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Today's Tidbit... Mowing Early Football Fields
Artificial turf is increasingly popular at football venues across the country. The systems drain well and eliminate muddy games commonly seen on heavily-used grass fields that exhibit dirt patches as seasons progress. Another justification for artificial fields is the reduced cost of maintenance. No watering, no mowing, and no chalking despite their intensive use.
Football was nearly 100 years old before artificial turf came along, so I thought it would be fun to look back on how fields were kept in trim during that time. As it turns out, the first lawn mower was invented in 1830 by Edwin Beard Budding, an Englishman. His mower worked along similar lines as today's push reel mowers. It worked well enough that some credit his mower with enabling the development of modern regulated sports (e.g., lawn tennis) and venues.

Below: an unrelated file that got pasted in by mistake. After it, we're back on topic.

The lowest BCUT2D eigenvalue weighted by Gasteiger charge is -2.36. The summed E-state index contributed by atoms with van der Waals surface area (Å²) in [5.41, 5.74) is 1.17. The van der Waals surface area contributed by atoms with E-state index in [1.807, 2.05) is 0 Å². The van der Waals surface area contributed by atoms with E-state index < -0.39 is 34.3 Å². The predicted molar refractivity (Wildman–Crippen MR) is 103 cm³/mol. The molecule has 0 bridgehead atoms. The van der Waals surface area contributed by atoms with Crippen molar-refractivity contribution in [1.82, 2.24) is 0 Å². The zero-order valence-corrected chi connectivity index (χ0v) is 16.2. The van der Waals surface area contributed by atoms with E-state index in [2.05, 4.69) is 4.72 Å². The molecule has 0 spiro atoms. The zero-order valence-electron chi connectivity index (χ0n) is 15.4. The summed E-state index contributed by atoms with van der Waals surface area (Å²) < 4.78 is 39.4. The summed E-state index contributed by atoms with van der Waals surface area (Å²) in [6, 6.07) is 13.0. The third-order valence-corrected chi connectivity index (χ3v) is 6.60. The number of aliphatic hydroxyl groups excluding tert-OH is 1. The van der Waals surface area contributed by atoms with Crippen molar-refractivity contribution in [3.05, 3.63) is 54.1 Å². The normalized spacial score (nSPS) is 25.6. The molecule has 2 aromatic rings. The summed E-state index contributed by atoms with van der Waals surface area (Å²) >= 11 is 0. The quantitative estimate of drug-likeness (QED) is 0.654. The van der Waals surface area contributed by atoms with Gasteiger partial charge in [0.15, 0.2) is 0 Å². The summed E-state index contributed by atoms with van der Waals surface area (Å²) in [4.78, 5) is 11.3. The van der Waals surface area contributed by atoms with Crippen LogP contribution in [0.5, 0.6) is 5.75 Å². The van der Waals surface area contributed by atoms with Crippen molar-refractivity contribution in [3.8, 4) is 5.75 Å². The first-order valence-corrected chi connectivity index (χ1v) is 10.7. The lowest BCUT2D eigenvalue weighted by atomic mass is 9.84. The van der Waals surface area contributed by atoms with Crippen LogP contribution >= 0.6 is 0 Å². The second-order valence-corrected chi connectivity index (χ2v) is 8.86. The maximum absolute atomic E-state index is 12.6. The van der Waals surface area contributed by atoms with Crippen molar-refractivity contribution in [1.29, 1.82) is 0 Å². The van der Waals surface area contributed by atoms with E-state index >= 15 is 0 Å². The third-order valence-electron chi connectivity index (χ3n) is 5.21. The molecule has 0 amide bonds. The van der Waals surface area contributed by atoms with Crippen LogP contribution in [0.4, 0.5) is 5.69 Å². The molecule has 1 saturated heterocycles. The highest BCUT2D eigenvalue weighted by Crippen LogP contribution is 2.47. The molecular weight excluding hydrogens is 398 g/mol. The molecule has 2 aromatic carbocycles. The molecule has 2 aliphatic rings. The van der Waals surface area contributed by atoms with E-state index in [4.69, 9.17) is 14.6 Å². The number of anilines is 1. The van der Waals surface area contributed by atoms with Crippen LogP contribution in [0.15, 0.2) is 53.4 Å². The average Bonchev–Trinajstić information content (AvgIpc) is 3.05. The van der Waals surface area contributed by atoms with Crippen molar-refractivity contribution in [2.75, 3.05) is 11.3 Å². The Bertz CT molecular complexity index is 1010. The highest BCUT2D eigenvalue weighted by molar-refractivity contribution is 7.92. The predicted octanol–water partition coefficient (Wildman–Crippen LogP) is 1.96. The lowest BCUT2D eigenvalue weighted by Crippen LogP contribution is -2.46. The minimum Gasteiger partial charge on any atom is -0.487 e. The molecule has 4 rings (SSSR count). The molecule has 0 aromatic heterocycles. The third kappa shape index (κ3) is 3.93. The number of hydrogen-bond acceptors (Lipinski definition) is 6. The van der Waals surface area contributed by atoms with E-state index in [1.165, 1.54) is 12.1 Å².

The mowers soon made their way across the water, as did mowers for larger expanses that horses pulled.
Steam-powered mowers soon arrived, as did gasoline-powered mowers after the century turned, so these kept football fields well-trimmed, though some college fields had much longer grass than is the norm today.
Despite the technological advances, those tending to the nation's football fields fell back on more traditional methods on occasion. For example, during the late 1930s and the 1940s, the University of New Mexico, Loyola Marymount, and the Rose Bowl grazed sheep on their athletic fields due to shortages of gasoline and manpower.
Sheep likely saw use on fields since the 1940s. Please comment below if you have an image of sheep or other animals working on the gridiron.
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